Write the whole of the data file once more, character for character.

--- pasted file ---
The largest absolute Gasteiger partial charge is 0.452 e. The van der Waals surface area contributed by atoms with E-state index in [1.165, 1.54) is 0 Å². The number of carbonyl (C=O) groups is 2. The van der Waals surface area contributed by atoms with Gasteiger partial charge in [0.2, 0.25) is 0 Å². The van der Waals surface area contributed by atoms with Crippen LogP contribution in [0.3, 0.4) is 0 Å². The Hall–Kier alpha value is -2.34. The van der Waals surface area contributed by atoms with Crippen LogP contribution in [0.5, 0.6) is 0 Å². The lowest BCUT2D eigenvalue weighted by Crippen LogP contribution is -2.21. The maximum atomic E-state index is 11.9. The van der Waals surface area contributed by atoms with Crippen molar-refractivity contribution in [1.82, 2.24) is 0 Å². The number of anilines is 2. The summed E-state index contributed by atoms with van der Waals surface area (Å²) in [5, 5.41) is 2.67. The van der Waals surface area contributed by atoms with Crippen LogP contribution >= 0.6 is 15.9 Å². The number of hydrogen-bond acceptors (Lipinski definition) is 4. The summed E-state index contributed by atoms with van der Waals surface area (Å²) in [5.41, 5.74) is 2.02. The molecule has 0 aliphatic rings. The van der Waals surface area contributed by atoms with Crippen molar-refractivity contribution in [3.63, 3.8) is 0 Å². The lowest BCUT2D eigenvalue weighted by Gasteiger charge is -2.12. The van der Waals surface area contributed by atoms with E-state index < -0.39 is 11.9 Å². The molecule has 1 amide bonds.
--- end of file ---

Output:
The largest absolute Gasteiger partial charge is 0.452 e. The van der Waals surface area contributed by atoms with E-state index in [1.165, 1.54) is 0 Å². The number of carbonyl (C=O) groups is 2. The van der Waals surface area contributed by atoms with Gasteiger partial charge in [0.2, 0.25) is 0 Å². The van der Waals surface area contributed by atoms with Crippen LogP contribution in [0.3, 0.4) is 0 Å². The Hall–Kier alpha value is -2.34. The van der Waals surface area contributed by atoms with Crippen LogP contribution in [0.5, 0.6) is 0 Å². The lowest BCUT2D eigenvalue weighted by Crippen LogP contribution is -2.21. The maximum atomic E-state index is 11.9. The van der Waals surface area contributed by atoms with Crippen molar-refractivity contribution in [1.82, 2.24) is 0 Å². The number of anilines is 2. The summed E-state index contributed by atoms with van der Waals surface area (Å²) in [5, 5.41) is 2.67. The van der Waals surface area contributed by atoms with Crippen LogP contribution >= 0.6 is 15.9 Å². The number of hydrogen-bond acceptors (Lipinski definition) is 4. The summed E-state index contributed by atoms with van der Waals surface area (Å²) in [5.41, 5.74) is 2.02. The molecule has 0 aliphatic rings. The van der Waals surface area contributed by atoms with Crippen molar-refractivity contribution in [3.63, 3.8) is 0 Å². The lowest BCUT2D eigenvalue weighted by Gasteiger charge is -2.12. The van der Waals surface area contributed by atoms with E-state index < -0.39 is 11.9 Å². The molecule has 1 amide bonds.